darkness screamed with thirsty voices; and the witnesses rose and lived:
The dry bones stirred, rattled, lifted, melting themselves
into my bones.
The grey ashes formed flesh firm and black, entering into
my flesh.

Nothing save random fortune separated the fate of the man who died from that of the one telling the story. Errin Whack and Isabel Wilkerson have both written compellingly about the long shadow of lynching. It is, too often, a deliberately forgotten element of the American past—one that is nonetheless felt everywhere in Ferguson, Missouri, where protests followed the shooting of Michael Brown, who was eighteen years old, by a police officer. One can’t make sense of how Brown’s community perceived those events without first understanding the way that neglected history has survived among black people—a traumatic memory handed down, a Jim Crow inheritance.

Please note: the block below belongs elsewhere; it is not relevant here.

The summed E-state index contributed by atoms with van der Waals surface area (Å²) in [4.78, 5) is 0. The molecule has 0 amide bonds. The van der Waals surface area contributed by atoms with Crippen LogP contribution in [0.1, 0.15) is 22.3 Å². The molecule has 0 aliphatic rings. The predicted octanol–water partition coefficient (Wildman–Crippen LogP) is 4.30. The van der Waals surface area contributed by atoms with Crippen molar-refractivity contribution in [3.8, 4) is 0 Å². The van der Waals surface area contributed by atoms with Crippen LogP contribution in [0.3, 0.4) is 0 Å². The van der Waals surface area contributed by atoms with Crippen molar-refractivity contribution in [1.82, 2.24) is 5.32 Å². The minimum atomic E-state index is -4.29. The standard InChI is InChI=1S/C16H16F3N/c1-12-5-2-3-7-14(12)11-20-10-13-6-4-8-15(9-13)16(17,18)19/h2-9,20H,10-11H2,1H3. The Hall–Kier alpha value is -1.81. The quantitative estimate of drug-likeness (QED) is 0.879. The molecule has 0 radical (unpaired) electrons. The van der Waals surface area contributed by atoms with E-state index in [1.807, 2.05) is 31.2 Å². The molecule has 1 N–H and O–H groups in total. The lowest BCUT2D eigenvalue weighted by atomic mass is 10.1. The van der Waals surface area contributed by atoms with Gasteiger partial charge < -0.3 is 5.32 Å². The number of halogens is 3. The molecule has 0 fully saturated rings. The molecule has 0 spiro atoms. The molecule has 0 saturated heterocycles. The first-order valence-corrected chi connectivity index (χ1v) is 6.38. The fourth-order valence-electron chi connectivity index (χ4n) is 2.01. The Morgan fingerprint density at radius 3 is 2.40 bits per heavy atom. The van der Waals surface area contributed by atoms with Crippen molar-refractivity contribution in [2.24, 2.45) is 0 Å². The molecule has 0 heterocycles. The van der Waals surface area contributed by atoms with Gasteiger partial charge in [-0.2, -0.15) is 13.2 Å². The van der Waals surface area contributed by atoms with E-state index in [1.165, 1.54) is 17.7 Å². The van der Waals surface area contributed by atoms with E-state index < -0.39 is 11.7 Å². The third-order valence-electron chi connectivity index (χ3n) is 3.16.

It took sixteen days for Brown’s body to be buried, an extended postscript that included three separate autopsies, the emergence of duelling interpretations of his last moments, and the resolution of precisely nothing about how race, media, and policing operate in the United States. A year ago, people gathered in anticipation of a verdict in the trial of George Zimmerman, the man who killed Trayvon Martin. During that case, images of people wearing hoodies, as Martin had when he was shot, proliferated on social media. This month, it has been portraits of people with their hands raised, in recognition of a number of witness accounts that Brown tried to surrender before being shot by police officer Darren Wilson. (Wilson, according to press reports, has told people that Brown was running at him.) The idea, in both instances, is that, like Wright’s narrator, any of us could be Martin, Brown, or one of the hundreds of others who have died under questionable circumstances. There is a disturbing sense that this is how we spend our summers now, submerged in outrage, demonstrating, yet again, the hard parameters of public sympathy and the damnable, tiresome burden of racism.